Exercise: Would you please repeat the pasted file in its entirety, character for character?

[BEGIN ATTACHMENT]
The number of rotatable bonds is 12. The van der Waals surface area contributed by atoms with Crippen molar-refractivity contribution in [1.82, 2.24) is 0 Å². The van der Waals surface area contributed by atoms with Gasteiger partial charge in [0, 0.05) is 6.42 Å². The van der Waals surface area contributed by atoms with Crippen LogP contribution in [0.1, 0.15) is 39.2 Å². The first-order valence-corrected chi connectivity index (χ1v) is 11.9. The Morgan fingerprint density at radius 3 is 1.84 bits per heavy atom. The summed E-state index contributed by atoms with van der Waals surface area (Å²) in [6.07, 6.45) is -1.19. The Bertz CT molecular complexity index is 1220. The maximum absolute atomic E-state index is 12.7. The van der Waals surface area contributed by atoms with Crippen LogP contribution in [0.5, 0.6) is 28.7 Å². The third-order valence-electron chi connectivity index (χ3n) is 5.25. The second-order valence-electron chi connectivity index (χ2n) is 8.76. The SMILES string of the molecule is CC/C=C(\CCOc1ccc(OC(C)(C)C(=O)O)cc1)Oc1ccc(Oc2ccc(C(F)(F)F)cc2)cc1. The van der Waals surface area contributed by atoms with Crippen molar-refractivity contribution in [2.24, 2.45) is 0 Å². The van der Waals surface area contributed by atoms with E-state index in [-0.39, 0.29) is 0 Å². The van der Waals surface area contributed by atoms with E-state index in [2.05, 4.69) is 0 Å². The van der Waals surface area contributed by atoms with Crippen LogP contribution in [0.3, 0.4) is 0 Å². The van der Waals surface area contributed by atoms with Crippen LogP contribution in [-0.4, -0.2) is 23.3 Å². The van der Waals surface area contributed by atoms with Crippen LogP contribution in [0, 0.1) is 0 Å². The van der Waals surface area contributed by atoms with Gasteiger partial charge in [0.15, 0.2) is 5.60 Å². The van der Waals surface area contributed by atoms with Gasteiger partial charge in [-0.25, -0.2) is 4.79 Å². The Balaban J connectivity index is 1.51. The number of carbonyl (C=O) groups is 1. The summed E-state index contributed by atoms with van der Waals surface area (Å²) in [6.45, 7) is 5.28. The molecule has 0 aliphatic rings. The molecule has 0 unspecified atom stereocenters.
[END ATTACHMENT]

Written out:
The number of rotatable bonds is 12. The van der Waals surface area contributed by atoms with Crippen molar-refractivity contribution in [1.82, 2.24) is 0 Å². The van der Waals surface area contributed by atoms with Gasteiger partial charge in [0, 0.05) is 6.42 Å². The van der Waals surface area contributed by atoms with Crippen LogP contribution in [0.1, 0.15) is 39.2 Å². The first-order valence-corrected chi connectivity index (χ1v) is 11.9. The Morgan fingerprint density at radius 3 is 1.84 bits per heavy atom. The summed E-state index contributed by atoms with van der Waals surface area (Å²) in [6.07, 6.45) is -1.19. The Bertz CT molecular complexity index is 1220. The maximum absolute atomic E-state index is 12.7. The van der Waals surface area contributed by atoms with Crippen LogP contribution in [0.5, 0.6) is 28.7 Å². The third-order valence-electron chi connectivity index (χ3n) is 5.25. The second-order valence-electron chi connectivity index (χ2n) is 8.76. The SMILES string of the molecule is CC/C=C(\CCOc1ccc(OC(C)(C)C(=O)O)cc1)Oc1ccc(Oc2ccc(C(F)(F)F)cc2)cc1. The van der Waals surface area contributed by atoms with Crippen molar-refractivity contribution in [2.24, 2.45) is 0 Å². The van der Waals surface area contributed by atoms with E-state index in [-0.39, 0.29) is 0 Å². The van der Waals surface area contributed by atoms with E-state index in [2.05, 4.69) is 0 Å². The van der Waals surface area contributed by atoms with Crippen LogP contribution in [0.3, 0.4) is 0 Å². The van der Waals surface area contributed by atoms with Crippen LogP contribution in [-0.4, -0.2) is 23.3 Å². The van der Waals surface area contributed by atoms with Crippen LogP contribution in [0, 0.1) is 0 Å². The van der Waals surface area contributed by atoms with Gasteiger partial charge in [0.15, 0.2) is 5.60 Å². The van der Waals surface area contributed by atoms with Gasteiger partial charge in [-0.25, -0.2) is 4.79 Å². The Balaban J connectivity index is 1.51. The number of carbonyl (C=O) groups is 1. The summed E-state index contributed by atoms with van der Waals surface area (Å²) in [6.45, 7) is 5.28. The molecule has 0 aliphatic rings. The molecule has 0 unspecified atom stereocenters.